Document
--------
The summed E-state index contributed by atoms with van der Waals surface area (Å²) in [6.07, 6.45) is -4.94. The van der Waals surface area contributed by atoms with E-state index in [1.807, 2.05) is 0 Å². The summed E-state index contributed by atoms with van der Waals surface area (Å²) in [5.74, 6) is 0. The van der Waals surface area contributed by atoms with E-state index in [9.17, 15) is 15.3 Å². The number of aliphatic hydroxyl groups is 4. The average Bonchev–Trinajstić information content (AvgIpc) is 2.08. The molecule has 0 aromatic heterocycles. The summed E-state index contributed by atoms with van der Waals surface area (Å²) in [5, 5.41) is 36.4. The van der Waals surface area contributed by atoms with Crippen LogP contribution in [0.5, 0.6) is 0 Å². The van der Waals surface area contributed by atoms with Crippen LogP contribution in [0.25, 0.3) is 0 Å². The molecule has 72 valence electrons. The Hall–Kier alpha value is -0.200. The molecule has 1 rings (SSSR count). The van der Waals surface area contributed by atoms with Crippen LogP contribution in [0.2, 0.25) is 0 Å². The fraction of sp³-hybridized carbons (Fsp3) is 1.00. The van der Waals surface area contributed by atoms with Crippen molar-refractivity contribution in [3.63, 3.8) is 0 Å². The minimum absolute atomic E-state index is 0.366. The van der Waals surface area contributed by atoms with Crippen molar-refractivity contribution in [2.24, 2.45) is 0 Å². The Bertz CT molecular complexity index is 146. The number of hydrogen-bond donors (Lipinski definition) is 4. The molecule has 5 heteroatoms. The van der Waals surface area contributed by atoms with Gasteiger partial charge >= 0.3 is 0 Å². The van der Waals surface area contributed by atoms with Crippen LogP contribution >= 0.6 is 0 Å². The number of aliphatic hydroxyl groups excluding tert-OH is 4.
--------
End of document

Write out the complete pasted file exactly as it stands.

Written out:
The summed E-state index contributed by atoms with van der Waals surface area (Å²) in [6.07, 6.45) is -4.94. The van der Waals surface area contributed by atoms with E-state index in [1.807, 2.05) is 0 Å². The summed E-state index contributed by atoms with van der Waals surface area (Å²) in [5.74, 6) is 0. The van der Waals surface area contributed by atoms with E-state index in [9.17, 15) is 15.3 Å². The number of aliphatic hydroxyl groups is 4. The average Bonchev–Trinajstić information content (AvgIpc) is 2.08. The molecule has 0 aromatic heterocycles. The summed E-state index contributed by atoms with van der Waals surface area (Å²) in [5, 5.41) is 36.4. The van der Waals surface area contributed by atoms with Crippen LogP contribution in [0.5, 0.6) is 0 Å². The van der Waals surface area contributed by atoms with Crippen LogP contribution in [0.25, 0.3) is 0 Å². The molecule has 72 valence electrons. The Hall–Kier alpha value is -0.200. The molecule has 1 rings (SSSR count). The van der Waals surface area contributed by atoms with Crippen LogP contribution in [0.2, 0.25) is 0 Å². The fraction of sp³-hybridized carbons (Fsp3) is 1.00. The van der Waals surface area contributed by atoms with Crippen molar-refractivity contribution in [3.63, 3.8) is 0 Å². The minimum absolute atomic E-state index is 0.366. The van der Waals surface area contributed by atoms with Crippen molar-refractivity contribution in [2.24, 2.45) is 0 Å². The Bertz CT molecular complexity index is 146. The number of hydrogen-bond donors (Lipinski definition) is 4. The molecule has 5 heteroatoms. The van der Waals surface area contributed by atoms with Gasteiger partial charge >= 0.3 is 0 Å². The van der Waals surface area contributed by atoms with Crippen LogP contribution >= 0.6 is 0 Å². The number of aliphatic hydroxyl groups excluding tert-OH is 4.